Tag: character building

Before and After

 

The beauty industry is rife with before and after pictures. Their aim is to show potential customers the benefit of some product or treatment, hence the “after” picture is far more appealing than the “before” picture.

Lately, I’ve noticed conversations containing the before/after phrase,  not in regards to a beauty treatment, but in relation to COVID-19. The pandemic created a great slash through the normal progression of our lives. We have “before,” when families and friends gathered for celebration and sorrow. When the only consideration in creating a guest list was the size of the table. Babies were born and grandparents, aunts and uncles flocked to the nursery to greet the new arrival. In times of loss, the bereaved drew strength from the mourners who assembled to comfort them. We didn’t think twice about being present in a group.

COVID changed all that. Some grandparents didn’t cuddle a newborn until the babe had become a toddler. Families grieved in isolation, unable to hold the hand of a loved one as they passed from this life. Our new guest lists may exclude the unvaccinated. Remember when banks had signs outside requiring customers to remove sunglasses and caps before entering the building? Now we see a masked man in a bank and shrug.

Most pandemic related restrictions have been removed now, but our behaviour has not returned to the “before” times. I doubt it ever will. 

From a personal and social point of view the effects of the pandemic are significant, leaving us more cautious, suspicious of our fellowmen. We must navigate a new “normal” and the journey  is uncomfortable and awkward.

From a writer’s point of view, the experience of the pandemic gives us a whole range of new responses for character-building. If a good story starts at a turning point, we have loads of examples from our daily lives to show what happens when a character hits a crossroads. Does she defy the risks and go out and party with strangers? Does she withdraw into her cocoon and miss out on the rest of life? Does she feel her way back into the life she had before, or does she close the door on those times and start over?

In my wip, the heroine is a widow. She behaves like a new widow, even though she lost her husband five years before the story began. That is because she has decided to withdraw — from friends and neighbours, from community, from organizations — from everything that gave her life meaning before her sudden change in circumstances.

Since the pandemic, I can look around me and see that response in real life. I know people who have stopped coming to church, have stopped going to the grocery story, have given up on movies or concerts, have cut themselves off from personal contact with anyone outside their household. I can use my observation of these people to give more depth to my protagonist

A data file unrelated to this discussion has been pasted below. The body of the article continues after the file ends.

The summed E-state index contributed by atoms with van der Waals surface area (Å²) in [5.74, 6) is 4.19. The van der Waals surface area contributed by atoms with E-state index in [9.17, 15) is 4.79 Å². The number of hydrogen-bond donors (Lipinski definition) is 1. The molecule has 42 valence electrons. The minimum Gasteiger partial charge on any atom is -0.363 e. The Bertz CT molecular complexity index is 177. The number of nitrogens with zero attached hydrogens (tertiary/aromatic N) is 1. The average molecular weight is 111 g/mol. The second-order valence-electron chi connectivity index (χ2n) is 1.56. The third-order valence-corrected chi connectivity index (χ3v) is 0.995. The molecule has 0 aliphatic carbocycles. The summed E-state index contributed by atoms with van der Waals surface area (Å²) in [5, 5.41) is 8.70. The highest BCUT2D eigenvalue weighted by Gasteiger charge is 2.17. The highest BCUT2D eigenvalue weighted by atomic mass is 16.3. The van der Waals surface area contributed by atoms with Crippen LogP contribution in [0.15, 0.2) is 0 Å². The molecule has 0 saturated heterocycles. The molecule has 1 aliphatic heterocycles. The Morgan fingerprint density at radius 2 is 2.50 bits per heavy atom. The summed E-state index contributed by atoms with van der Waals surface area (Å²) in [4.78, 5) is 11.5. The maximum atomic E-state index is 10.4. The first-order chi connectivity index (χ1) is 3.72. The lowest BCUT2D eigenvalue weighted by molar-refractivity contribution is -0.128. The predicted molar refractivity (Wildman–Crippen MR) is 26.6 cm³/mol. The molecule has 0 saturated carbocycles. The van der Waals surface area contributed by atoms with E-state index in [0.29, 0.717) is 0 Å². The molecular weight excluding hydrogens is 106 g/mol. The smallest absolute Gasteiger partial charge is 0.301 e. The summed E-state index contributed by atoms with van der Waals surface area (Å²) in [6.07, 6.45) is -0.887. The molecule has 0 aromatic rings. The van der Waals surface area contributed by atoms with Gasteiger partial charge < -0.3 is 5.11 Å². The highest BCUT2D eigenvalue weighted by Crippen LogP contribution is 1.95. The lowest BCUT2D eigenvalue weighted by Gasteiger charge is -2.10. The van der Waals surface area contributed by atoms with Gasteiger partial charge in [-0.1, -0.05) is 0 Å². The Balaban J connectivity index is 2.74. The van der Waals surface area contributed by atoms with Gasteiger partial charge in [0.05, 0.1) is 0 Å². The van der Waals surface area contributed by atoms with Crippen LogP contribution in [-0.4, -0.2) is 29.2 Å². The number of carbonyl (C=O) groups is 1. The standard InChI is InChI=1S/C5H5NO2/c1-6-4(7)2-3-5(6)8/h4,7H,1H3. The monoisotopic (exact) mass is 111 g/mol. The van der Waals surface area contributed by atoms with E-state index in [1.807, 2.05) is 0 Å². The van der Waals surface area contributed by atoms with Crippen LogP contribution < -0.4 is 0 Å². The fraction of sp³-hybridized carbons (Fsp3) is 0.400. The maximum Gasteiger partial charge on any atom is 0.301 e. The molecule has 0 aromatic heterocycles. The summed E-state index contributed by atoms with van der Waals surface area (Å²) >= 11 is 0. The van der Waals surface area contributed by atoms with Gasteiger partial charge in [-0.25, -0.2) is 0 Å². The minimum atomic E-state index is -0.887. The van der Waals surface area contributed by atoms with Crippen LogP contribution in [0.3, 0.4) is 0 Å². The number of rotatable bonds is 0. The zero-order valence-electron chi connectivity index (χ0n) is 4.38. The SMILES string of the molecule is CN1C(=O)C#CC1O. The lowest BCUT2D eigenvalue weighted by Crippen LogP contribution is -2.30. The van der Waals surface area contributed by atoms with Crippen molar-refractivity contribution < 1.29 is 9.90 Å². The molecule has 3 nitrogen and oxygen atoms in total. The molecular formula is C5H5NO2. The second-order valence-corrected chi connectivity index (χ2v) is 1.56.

In my story the heroine is jolted out of her half-life by events — it would be a boring story if she wasn’t — and I can witness the same thing around me as people venture into society once more.  Some are cautious, wearing masks in every indoor setting. Some are being social, but only with a few close friends. Some are racing full-throttle into crowds of strangers.  More grist for the story-teller’s mill.

Regardless of how people respond to the post-COVID world (actually, the virus is still around, it’s just the restrictions that have changed) no one has been untouched by it. We all have this wide chasm, an empty place in our lives, from when the pandemic was at it’s worst. We date our memories as pre-pandemic or after. It’s as though we have had two lives.

One ended in March of 2020. 

As writers, this is familiar ground. Our stories are about change.  Page one is “before,” and the end is “after.” We can give our characters successes and defeats. We can make them victims of circumstances, or we can make them masters of their own lives. In fiction, we can make it up as we go along. That’s the joy of writing, The question is, how will we manage in real life?

In March of 2023 we begin the second part of our own story.

Visits: 76

Quirks and Traits

I’m rereading a book where one of the main characters is an editor who mentally parses interesting words in her thoughts. E.g. while struggling with the onerous task of clearing her basement she thinks “Latin: onerosus, meaning ‘burden”.” This mental editing is a character quirk that has nothing do to with moving the plot forward, but it makes the character interesting and unusual, and keeps this reader turning pages.